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Raid Poronkusema:

"Keep on ditching in a free world!"

All 2CVs in Europe are hibernating. All 2CVs? No! A small bunch of dyed-in-the-wool enthusiasts really perk up in knee deep snow. Every two years, Raid Laponie was the highlight of their winter delights. The vast emptiness of Lapland, North Cape in February, cold records, heaps of snow, even a detour to Russia were on the program. Some 300 "Superfins" were baptised  at the Arctic Circle with Swedish fermented fish during 20 years of Raid Laponie. But alas, nothing lasts for ever. 2004,  Raid Laponie was history. 

Soon after the last Raid, the organiser himself suffered from  "Raid lag". He invited the hard core of the snow addicts to  Mini-Raid Vehu. Since 2005, they have met somewhere in central Finland's forest  dreaming of Raid Laponie. Finally, after five years, "Raid  Poronkusema" was born. The idea was to keep the best traditions of Raid Laponie but have less stress and more fun.

14 teams from 10 countries souped up their 2CV's heating, insulated its roof and floor, pampered the engine with synthetic oil and tuned up their babies quite thoroughly. The first meeting place was a hostel in a former school building near Mikkeli in southern Finland. A team from northern Italy had the longest journey on wheels in their AK 400. By far the longest way from home was a participant from the Northern Territory of Australia who left the tropical summer behind to enjoy artic powder snow.  

Two teams from England brought their four-wheel-drive ducks across the Baltic Sea to play in Lapland's snow. The motto of the Secret Society of Superfins still was alive: "Always heading north"

DSC03070.jpg (96378 Byte)Two long days of driving with a few interesting stops en route took us to Saariselkä in the heart of Lapland. There, we spent three days of unlimited "Winter fun" in a cozy log cabin near the most famous Finnish ski resort.

Here, we were able to enjoy the snow to our heart's content. Cross country skiing on illuminated slopes, a reindeer farm visit, ice encrusted houses, power lines, signs and trees, drifting on ice-covered roads and driving our cars into the ditch were only some of the winter pleasures we enjoyed.

Eating, drinking, sauna and music were our nightly entertainments. The French idea of a "Dégustation" is spreading out more and more. The tables bent from food and drink the participants brought from all over Europe: Scottish Haggis, cheese from France, Italian pasta, English fruit cake, Belgian cherry beer, Dutch Genever, Finnish fish, German pumpernickel bread with blood sausage, Australian "road kill" and Austrian Mozartkugeln - to name just a few of the delicacies to be mentioned. The feast was topped off by all kinds of beer, wine and liquor from the distilleries around the world.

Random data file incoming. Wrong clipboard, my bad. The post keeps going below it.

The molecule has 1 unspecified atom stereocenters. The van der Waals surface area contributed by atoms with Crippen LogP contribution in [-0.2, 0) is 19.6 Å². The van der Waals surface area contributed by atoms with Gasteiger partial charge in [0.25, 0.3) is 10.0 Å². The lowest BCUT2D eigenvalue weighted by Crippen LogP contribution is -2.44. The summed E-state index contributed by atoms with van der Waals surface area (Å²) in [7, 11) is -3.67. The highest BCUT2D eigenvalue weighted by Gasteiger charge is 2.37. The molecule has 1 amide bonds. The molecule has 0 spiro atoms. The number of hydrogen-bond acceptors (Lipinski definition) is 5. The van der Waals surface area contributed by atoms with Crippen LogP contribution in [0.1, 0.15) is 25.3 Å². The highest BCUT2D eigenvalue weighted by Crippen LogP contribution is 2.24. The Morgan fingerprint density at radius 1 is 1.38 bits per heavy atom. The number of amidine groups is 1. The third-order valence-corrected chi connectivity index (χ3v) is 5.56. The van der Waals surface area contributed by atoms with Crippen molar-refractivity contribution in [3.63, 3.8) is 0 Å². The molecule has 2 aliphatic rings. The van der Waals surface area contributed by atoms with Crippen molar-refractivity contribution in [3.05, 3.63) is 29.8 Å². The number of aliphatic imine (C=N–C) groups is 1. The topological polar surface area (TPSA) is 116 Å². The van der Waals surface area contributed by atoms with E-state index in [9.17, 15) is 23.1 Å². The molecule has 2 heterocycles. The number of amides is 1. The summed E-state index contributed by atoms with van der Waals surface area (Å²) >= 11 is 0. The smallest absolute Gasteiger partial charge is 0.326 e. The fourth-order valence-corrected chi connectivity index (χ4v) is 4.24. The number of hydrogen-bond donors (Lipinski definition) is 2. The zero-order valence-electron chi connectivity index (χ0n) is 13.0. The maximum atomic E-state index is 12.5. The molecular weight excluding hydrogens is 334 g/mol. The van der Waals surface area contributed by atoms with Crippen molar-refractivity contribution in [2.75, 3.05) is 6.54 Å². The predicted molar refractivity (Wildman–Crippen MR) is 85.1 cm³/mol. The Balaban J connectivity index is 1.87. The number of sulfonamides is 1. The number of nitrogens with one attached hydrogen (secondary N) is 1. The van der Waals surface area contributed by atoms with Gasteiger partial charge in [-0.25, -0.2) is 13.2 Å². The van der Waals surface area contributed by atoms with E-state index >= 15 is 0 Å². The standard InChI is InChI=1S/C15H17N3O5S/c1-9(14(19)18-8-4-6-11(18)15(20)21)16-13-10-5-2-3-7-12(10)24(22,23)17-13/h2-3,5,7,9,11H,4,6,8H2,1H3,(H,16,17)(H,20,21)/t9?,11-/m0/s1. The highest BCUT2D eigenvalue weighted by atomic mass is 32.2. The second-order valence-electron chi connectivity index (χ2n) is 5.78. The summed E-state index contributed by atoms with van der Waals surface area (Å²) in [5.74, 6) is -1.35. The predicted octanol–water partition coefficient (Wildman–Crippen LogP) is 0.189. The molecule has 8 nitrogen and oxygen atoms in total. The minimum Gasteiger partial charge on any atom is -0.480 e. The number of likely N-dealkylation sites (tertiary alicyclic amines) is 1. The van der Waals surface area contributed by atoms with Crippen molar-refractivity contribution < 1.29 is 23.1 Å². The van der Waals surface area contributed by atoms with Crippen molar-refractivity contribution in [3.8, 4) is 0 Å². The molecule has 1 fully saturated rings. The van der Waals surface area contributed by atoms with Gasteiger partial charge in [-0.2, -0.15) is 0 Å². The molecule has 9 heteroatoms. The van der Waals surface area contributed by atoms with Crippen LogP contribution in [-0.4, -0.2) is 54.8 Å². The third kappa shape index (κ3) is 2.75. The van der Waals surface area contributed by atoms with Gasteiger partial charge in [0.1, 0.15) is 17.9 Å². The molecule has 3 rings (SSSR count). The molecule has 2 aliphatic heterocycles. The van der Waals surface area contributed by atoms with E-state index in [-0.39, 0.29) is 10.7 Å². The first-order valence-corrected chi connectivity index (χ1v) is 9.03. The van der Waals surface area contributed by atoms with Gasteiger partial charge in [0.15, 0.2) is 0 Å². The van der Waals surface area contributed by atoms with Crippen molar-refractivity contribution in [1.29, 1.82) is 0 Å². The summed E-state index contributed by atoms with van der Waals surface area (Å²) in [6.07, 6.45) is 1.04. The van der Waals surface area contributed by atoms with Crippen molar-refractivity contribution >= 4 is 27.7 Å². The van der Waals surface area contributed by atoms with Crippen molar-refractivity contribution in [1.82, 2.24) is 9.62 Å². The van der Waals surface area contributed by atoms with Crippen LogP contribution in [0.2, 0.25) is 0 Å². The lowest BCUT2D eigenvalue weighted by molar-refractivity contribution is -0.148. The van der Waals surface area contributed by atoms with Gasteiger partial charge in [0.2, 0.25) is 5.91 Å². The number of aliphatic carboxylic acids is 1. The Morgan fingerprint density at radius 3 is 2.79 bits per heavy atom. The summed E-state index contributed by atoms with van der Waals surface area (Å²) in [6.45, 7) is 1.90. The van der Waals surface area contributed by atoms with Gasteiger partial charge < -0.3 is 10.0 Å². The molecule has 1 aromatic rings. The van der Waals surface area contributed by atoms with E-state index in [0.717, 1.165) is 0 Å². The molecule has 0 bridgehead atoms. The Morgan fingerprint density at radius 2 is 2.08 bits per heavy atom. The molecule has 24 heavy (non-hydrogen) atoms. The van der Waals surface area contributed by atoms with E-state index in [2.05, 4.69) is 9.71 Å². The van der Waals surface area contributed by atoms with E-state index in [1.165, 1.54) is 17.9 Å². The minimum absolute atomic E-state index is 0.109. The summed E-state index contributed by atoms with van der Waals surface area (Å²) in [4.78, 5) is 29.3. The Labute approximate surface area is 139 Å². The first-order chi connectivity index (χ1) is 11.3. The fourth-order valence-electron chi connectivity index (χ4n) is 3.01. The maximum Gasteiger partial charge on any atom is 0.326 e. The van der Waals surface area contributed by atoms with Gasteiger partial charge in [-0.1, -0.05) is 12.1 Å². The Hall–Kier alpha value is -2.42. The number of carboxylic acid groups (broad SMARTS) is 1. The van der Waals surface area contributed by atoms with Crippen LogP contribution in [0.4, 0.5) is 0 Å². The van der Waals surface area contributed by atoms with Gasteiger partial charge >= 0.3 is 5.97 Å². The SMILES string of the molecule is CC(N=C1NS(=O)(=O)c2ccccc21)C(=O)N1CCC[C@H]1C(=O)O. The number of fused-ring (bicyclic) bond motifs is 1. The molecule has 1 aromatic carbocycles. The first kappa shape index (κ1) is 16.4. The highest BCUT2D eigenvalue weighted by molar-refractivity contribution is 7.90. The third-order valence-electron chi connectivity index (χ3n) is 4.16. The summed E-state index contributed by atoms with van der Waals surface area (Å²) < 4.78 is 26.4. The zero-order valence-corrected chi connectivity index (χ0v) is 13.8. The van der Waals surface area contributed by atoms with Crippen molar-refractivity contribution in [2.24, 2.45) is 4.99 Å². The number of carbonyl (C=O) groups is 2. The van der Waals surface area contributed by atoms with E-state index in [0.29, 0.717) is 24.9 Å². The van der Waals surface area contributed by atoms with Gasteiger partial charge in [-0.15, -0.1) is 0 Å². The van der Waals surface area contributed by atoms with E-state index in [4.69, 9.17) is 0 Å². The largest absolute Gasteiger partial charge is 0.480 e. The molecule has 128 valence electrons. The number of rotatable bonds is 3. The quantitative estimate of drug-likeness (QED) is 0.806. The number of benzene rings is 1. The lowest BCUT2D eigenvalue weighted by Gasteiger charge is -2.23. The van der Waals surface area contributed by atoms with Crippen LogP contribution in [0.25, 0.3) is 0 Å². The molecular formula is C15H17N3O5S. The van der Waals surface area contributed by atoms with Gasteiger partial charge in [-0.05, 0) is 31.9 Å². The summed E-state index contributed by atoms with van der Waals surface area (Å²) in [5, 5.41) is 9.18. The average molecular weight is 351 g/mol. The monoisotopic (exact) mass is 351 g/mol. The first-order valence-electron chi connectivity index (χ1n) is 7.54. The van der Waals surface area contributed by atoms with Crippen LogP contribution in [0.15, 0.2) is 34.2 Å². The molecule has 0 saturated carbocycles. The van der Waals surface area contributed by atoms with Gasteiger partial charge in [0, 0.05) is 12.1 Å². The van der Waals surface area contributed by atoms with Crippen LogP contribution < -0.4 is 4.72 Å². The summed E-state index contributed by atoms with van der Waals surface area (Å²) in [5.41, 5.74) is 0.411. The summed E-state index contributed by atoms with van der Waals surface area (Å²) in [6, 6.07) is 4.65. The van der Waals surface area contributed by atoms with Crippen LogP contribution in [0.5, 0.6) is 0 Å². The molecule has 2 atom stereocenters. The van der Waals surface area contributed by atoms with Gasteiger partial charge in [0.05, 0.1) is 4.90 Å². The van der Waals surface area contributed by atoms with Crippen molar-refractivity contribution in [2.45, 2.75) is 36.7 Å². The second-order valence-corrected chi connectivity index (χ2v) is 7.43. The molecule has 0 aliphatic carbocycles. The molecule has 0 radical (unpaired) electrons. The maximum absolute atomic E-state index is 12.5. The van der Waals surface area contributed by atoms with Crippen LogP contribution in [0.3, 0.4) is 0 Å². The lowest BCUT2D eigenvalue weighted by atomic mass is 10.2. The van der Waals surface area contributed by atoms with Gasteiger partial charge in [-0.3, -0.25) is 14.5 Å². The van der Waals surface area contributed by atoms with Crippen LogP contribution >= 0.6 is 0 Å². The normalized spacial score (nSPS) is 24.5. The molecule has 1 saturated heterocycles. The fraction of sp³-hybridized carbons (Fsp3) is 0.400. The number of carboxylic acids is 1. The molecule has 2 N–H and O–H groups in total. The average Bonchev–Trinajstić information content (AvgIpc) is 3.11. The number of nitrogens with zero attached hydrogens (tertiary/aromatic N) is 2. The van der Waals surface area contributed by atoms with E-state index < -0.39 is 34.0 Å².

K3009_poronkusema.jpg (171776 Byte) What does "Poronkusema" mean? Poron = reindeer, kusema = piss. In Lapland, Poronkusema is a unit of length: you must stop a reindeer sleigh after one Porokusema, so the reindeer can perform his call of nature (1 PK = 6.14 kilometers). During the raid, a second meaning of the word evolved: Poronkusema become synonymous with inconvenience, mishap. "poronkusema happens" - instead of "shit happens".

Even on the journey to Finland, several raiders suffered from bad poronkusemas. Of all the selected means of transport, our 2CVs were the most reliable, whereas planes and buses turned out to be the most unreliable ones.  

The first prize for the largest share of arrival Poronkusema shared the Raider from northern Australia, who took 60 hours for the journey from Australia to Finland due to a delayed flight, and a Super-Super-Superfin from Paris. His 6 Ami made it all the way to Bremen, Germany when the electric worm forced him to cancel the trip. He did not give up but went back home and flew to Helsinki without further ado. His worst personal Poronkusema was that he now found himself in the passenger seat of his original passenger's Xantia.

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Haupt-Poronkusemas auf der Raid-Strecke in Finnland

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One of the organizers opened the Poronkusema-dance repairing the door lock of his Dyane. As it was somewhat cold and dark outside, he dismanteled the door and took it inside the hallway of the first hostel for a quick repair.